Flying high and walking tall: One day at the Moscow Aviation Centre

Flying high and walking tall: One day at the Moscow Aviation Centre
The aviation centre’s employees discuss night flights, the details of pre-flight preparations and the golden hour rule.

The Moscow Aviation Centre, affiliated with the City Department of Civil Defence, Emergencies and Fire Safety, operates ten helicopters. Five of them, including three air ambulances and two firefighting helicopters, fly daily missions. On Civil Aviation Worker’s Day, marked every 9 February, the centre’s staff discussed their daily activities and pre-flight preparations. Actually, they have to accomplish a lot on the ground before taking off on a patrol mission.

All systems go

Several air ambulances, that seem unusual to most people, sat inside a spacious hangar. The panels in the fuselage’s top section were open, making it possible to see the helicopter’s entrails. Moscow Aviation Centre officers have become used to this because each helicopter is checked before and after every mission. Technicians and engineers inspect internal and external systems, including the engines.

“Pilots and technicians keep us in the air. We rely on the technicians who see that our helicopters operate smoothly. The success of every mission depends on serious and detailed work,” said Deputy Commander of the Second Air Squadron Vyacheslav Kalenov.

Vyacheslav Kalenov, deputy commander of the Moscow Aviation Centre’s second air squadron.

The technicians check the radio-electronic equipment, avionics, power supply, communications and navigation systems separately.

“We see to it that all systems display the correct data, that there are no mistakes when the helicopter is switched on. We also inspect control columns, safety systems, antenna junctions, ports, navigation lights, landing-lights, etc. In addition, we contact the air traffic controllers in advance, so that pilots have no trouble communicating with ground control,” said engineer Yegor Zhigorev, who supervises the radio-electronic equipment maintenance.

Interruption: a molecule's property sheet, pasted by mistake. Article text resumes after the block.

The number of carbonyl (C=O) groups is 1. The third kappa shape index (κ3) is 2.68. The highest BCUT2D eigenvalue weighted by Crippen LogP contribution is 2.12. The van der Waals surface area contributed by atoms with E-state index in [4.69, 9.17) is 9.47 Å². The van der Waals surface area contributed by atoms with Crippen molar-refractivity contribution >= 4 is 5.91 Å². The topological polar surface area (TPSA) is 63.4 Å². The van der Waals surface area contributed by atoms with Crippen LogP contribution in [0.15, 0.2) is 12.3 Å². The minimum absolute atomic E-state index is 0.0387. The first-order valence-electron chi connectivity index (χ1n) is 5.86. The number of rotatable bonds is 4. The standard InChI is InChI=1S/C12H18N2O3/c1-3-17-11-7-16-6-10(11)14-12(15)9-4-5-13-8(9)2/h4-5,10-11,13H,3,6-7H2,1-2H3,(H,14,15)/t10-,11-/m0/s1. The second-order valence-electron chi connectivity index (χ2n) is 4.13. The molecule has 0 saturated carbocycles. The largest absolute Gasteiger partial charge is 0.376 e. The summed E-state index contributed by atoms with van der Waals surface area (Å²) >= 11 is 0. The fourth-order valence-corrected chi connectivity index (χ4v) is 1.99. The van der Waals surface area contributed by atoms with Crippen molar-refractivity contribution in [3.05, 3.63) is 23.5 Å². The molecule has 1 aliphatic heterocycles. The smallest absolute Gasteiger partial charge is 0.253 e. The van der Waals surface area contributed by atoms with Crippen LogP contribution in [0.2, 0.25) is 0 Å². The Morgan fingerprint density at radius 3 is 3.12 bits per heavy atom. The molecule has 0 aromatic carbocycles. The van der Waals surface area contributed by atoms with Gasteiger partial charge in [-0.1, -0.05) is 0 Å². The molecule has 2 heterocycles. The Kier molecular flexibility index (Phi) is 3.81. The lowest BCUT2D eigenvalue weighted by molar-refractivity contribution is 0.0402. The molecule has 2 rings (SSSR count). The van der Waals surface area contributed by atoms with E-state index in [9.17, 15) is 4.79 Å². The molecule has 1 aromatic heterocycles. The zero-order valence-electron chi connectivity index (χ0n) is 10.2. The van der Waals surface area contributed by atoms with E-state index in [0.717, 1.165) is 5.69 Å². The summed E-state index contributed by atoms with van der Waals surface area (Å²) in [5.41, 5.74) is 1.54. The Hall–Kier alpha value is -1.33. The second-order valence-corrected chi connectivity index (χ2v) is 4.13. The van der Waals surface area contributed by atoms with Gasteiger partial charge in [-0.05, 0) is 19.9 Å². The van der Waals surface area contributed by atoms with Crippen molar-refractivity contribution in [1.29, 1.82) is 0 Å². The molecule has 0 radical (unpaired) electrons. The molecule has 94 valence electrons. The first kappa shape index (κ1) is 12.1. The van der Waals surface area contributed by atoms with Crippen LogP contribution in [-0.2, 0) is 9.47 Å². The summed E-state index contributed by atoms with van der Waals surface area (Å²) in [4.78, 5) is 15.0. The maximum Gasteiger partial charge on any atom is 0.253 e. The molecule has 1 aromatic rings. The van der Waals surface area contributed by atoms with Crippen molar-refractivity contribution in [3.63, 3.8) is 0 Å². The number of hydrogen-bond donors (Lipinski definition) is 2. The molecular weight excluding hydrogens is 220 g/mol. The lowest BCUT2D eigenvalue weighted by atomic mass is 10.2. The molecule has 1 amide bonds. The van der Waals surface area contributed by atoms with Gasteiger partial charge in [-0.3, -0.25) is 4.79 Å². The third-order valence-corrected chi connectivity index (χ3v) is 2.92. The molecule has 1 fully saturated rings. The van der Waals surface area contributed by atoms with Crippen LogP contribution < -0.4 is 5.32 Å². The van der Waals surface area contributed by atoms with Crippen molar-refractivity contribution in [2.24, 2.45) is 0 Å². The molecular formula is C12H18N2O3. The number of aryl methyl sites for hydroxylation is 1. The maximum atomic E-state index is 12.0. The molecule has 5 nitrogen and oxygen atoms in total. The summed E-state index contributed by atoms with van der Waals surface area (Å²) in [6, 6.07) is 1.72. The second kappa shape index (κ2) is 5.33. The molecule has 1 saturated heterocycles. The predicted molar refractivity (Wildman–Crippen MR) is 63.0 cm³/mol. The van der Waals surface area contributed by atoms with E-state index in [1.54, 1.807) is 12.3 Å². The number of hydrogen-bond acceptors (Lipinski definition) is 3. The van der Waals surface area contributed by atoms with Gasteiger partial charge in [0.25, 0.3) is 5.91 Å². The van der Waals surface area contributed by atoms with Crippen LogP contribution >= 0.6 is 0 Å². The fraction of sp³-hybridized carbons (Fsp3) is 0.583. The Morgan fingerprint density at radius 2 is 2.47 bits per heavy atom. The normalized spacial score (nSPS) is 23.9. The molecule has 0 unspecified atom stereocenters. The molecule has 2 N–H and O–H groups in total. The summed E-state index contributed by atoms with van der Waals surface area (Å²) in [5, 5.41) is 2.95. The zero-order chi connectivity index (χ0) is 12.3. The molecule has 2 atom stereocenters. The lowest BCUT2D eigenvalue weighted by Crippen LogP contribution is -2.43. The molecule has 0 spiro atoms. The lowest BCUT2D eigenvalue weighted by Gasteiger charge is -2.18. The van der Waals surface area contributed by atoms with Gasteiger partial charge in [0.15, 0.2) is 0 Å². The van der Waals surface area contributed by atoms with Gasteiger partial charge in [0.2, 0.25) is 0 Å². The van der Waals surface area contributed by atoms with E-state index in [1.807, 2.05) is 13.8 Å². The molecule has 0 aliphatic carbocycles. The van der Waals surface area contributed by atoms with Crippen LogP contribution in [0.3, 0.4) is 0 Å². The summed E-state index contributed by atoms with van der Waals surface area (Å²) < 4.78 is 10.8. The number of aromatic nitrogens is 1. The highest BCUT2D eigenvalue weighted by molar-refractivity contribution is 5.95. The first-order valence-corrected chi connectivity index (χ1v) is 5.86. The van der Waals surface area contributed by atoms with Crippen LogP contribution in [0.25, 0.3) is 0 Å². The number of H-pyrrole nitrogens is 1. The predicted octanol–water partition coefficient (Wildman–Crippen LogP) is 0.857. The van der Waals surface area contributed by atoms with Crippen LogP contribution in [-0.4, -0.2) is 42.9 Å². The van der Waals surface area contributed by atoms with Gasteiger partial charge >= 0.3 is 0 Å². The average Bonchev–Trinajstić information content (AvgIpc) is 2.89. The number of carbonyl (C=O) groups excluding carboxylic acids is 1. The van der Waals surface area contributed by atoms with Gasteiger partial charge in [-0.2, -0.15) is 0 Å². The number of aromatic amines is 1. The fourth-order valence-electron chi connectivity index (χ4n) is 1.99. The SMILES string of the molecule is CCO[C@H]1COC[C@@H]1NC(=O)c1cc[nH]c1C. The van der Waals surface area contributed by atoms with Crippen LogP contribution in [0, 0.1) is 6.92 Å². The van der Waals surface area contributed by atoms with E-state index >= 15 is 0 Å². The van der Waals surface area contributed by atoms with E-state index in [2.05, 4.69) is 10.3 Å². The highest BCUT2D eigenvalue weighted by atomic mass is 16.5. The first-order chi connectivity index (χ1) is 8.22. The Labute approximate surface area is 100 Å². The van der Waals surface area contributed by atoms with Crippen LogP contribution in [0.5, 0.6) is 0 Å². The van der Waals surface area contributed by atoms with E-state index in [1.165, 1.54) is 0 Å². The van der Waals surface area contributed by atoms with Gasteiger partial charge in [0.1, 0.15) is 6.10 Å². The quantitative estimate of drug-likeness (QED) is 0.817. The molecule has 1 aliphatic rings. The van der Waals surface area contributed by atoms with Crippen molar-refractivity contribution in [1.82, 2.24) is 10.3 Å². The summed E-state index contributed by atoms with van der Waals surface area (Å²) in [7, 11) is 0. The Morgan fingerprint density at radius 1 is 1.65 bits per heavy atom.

Some of the instruments are so sensitive that they have to be reliably covered when the helicopters are on the ground. For example, sensors on both sides of the helicopter’s nose are very sensitive to the atmospheric pressure. They measure atmospheric pressure and airflow speed. Small objects or insects can penetrate these sensors unless they are sheathed.

“Actually, malfunctions are quite rare. These relatively new helicopters have computerised systems that automatically monitor the systems,” Mr Zhigorev added.

Heat up and refuel

The next step in the pre-flight inspection takes place outside the hangar. Helicopter engines have to be warmed up in the winter. It’s not enough to just start the engine and wait five minutes like you would in a car. Warm air is fed inside the helicopter via special hoses. The Moscow Aviation Centre has an engine preheater with two thick hoses to maintain temperatures of 90 degrees Celsius. The air cools off to 60-80 degrees when entering the engine and the compartment.

A mobile electric generator, which is a self-contained power source, is the second step in the pre-flight preparation. It is necessary to check helicopter cockpits’ systems before each mission and to switch them on. So the mobile generator powers the inside of the helicopter; this is done in the winter or the summer, before and after each mission.